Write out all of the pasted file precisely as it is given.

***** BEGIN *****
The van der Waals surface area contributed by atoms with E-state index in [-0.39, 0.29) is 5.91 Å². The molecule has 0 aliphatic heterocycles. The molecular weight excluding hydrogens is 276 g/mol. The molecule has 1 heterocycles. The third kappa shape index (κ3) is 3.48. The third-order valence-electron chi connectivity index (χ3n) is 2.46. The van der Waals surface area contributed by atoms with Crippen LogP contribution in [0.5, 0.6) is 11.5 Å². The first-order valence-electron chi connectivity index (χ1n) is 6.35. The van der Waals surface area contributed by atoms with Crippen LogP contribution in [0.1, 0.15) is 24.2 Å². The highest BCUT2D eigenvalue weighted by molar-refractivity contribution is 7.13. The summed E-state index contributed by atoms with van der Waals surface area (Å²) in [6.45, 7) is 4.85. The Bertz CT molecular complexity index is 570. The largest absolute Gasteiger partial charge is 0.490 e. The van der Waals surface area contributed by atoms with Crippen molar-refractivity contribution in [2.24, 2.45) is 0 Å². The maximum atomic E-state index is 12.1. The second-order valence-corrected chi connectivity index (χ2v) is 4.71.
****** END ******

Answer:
The van der Waals surface area contributed by atoms with E-state index in [-0.39, 0.29) is 5.91 Å². The molecule has 0 aliphatic heterocycles. The molecular weight excluding hydrogens is 276 g/mol. The molecule has 1 heterocycles. The third kappa shape index (κ3) is 3.48. The third-order valence-electron chi connectivity index (χ3n) is 2.46. The van der Waals surface area contributed by atoms with Crippen LogP contribution in [0.5, 0.6) is 11.5 Å². The first-order valence-electron chi connectivity index (χ1n) is 6.35. The van der Waals surface area contributed by atoms with Crippen LogP contribution in [0.1, 0.15) is 24.2 Å². The highest BCUT2D eigenvalue weighted by molar-refractivity contribution is 7.13. The summed E-state index contributed by atoms with van der Waals surface area (Å²) in [6.45, 7) is 4.85. The Bertz CT molecular complexity index is 570. The largest absolute Gasteiger partial charge is 0.490 e. The van der Waals surface area contributed by atoms with Crippen molar-refractivity contribution in [2.24, 2.45) is 0 Å². The maximum atomic E-state index is 12.1. The second-order valence-corrected chi connectivity index (χ2v) is 4.71.